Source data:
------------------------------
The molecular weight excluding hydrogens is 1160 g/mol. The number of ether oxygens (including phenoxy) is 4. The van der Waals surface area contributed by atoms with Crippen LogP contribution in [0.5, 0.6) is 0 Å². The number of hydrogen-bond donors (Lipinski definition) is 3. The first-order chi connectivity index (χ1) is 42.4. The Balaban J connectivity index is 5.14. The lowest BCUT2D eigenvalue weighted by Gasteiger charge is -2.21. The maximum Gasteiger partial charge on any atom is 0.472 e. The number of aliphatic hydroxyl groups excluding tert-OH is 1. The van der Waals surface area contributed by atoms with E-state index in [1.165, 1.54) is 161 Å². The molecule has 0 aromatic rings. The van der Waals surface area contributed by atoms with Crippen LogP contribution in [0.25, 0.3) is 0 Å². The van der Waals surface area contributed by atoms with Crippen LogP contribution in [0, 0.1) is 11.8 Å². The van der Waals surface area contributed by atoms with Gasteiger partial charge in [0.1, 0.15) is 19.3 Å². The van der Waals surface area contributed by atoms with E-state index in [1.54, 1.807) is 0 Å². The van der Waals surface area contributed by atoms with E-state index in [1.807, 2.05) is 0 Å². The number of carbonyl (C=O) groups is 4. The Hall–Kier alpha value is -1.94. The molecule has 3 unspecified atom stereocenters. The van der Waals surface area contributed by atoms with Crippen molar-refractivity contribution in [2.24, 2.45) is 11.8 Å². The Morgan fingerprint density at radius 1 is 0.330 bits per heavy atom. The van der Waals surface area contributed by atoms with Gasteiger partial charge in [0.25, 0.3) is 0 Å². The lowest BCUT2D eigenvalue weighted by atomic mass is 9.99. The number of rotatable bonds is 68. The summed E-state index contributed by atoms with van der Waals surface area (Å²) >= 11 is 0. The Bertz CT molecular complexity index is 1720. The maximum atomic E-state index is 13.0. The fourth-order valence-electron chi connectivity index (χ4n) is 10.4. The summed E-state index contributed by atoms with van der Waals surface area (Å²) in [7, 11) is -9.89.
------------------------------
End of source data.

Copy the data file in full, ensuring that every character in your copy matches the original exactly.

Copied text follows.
The molecular weight excluding hydrogens is 1160 g/mol. The number of ether oxygens (including phenoxy) is 4. The van der Waals surface area contributed by atoms with Crippen LogP contribution in [0.5, 0.6) is 0 Å². The number of hydrogen-bond donors (Lipinski definition) is 3. The first-order chi connectivity index (χ1) is 42.4. The Balaban J connectivity index is 5.14. The lowest BCUT2D eigenvalue weighted by Gasteiger charge is -2.21. The maximum Gasteiger partial charge on any atom is 0.472 e. The number of aliphatic hydroxyl groups excluding tert-OH is 1. The van der Waals surface area contributed by atoms with E-state index in [1.165, 1.54) is 161 Å². The molecule has 0 aromatic rings. The van der Waals surface area contributed by atoms with Crippen LogP contribution in [0.25, 0.3) is 0 Å². The van der Waals surface area contributed by atoms with Crippen LogP contribution in [0, 0.1) is 11.8 Å². The van der Waals surface area contributed by atoms with Gasteiger partial charge in [0.1, 0.15) is 19.3 Å². The van der Waals surface area contributed by atoms with E-state index in [1.54, 1.807) is 0 Å². The van der Waals surface area contributed by atoms with E-state index in [1.807, 2.05) is 0 Å². The number of carbonyl (C=O) groups is 4. The Hall–Kier alpha value is -1.94. The molecule has 3 unspecified atom stereocenters. The van der Waals surface area contributed by atoms with Crippen molar-refractivity contribution in [2.24, 2.45) is 11.8 Å². The Morgan fingerprint density at radius 1 is 0.330 bits per heavy atom. The van der Waals surface area contributed by atoms with Gasteiger partial charge in [0.25, 0.3) is 0 Å². The lowest BCUT2D eigenvalue weighted by atomic mass is 9.99. The number of rotatable bonds is 68. The summed E-state index contributed by atoms with van der Waals surface area (Å²) >= 11 is 0. The Bertz CT molecular complexity index is 1720. The maximum atomic E-state index is 13.0. The fourth-order valence-electron chi connectivity index (χ4n) is 10.4. The summed E-state index contributed by atoms with van der Waals surface area (Å²) in [7, 11) is -9.89.